2. ecofeco Silver badge

      Re: SOP

      Been there, seen it myself. Fuck IBM.

      1. Anonymous Coward
        Anonymous Coward

        Re: SOP

        I applaud the sentiment, but it's generally the other way around

  7. MidLifeCrisis
    FAIL

    KickStart it

    ...the odds of successful completion of MegaBuck projects are about the same...

    RIP TIKO. ;-)

  8. Anonymous Coward
    Anonymous Coward

    IT project failure is now structural

    The IT consulting industry, with IBM at the head of the pack, has completed their long promised transformation of IT project processes to the point that failure is now structural, "baked in", thus guaranteeing a never ending supply of failed projects requring a bailout by IBM or one of its peers. All the better if a given project suffers multiple failures, requiring multiple emergency bailouts. The parallel crapification of IT services using many of the same strategies (outsourcing, offshoring, fake integration and continual gutting of the knowledge base) was of course completed some time ago, and has already been accepted as the "new normal" by global executives everywhere. Clearly IBM has every reason to believe the same will soon be true for project work. The Commonwealth of Pennsylvania is tilting at windmills: "Abandon hope, all who enter here".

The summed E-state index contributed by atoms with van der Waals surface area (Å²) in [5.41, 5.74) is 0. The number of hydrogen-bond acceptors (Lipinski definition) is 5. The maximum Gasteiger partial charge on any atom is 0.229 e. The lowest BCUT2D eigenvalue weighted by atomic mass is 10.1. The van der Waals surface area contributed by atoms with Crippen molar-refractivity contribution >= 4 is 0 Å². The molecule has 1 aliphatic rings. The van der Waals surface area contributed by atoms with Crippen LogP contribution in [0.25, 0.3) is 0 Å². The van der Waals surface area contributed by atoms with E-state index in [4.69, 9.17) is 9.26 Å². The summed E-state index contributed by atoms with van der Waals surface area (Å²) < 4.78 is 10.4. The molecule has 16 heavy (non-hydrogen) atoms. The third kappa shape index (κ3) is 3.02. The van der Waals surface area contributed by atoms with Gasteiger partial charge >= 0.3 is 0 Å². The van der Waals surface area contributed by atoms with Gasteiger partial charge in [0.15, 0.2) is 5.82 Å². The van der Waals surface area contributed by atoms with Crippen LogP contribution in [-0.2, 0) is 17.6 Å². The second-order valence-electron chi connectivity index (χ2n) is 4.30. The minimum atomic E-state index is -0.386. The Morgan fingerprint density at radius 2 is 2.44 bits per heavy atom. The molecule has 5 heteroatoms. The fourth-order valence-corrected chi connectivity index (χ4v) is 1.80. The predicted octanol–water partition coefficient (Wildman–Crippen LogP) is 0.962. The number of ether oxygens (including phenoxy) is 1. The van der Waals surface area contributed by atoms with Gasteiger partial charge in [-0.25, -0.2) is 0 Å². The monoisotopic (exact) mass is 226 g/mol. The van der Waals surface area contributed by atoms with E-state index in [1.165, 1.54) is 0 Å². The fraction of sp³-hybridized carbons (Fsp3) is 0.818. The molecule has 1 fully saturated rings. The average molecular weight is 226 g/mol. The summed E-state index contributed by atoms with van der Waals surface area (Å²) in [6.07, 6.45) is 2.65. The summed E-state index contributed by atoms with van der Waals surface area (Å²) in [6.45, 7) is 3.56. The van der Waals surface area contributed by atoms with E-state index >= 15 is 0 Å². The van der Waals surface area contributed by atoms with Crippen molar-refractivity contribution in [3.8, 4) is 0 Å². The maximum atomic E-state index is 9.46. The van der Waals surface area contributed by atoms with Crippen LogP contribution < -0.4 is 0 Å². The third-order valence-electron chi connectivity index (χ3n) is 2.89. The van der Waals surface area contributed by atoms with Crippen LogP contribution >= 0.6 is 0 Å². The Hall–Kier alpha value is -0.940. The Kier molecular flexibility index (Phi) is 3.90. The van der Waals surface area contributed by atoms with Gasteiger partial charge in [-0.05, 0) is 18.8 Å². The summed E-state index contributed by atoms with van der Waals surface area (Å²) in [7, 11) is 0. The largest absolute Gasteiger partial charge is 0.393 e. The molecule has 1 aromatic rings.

1. Anonymous Coward
      Anonymous Coward

      Re: IT project failure is now structural

      IT project failure is now the norm...

      1. Anonymous Coward
        Anonymous Coward

        Re: IT project failure is now structural

        Its the norm because most people in IT can't do their job properly.

        Its the dumbing down of the industry and hiring cheap unskilled or under skilled labor.

        1. Anonymous Coward
          Anonymous Coward

          Re: IT project failure is now structural

          "Its the norm because most people in IT can't do their job properly."

          How many times have you found out that Management or Marketing have made promises for delivery schedules or functional requirements that are impossible to meet?

          And of course, it's never their fault when you fail to make good on their unrealistic promises, now is it?

          1. John Smith 19 Gold badge
            Unhappy

            "Management or Marketing have made promises for..requirements that are impossible to meet?

            Blame where blame is due.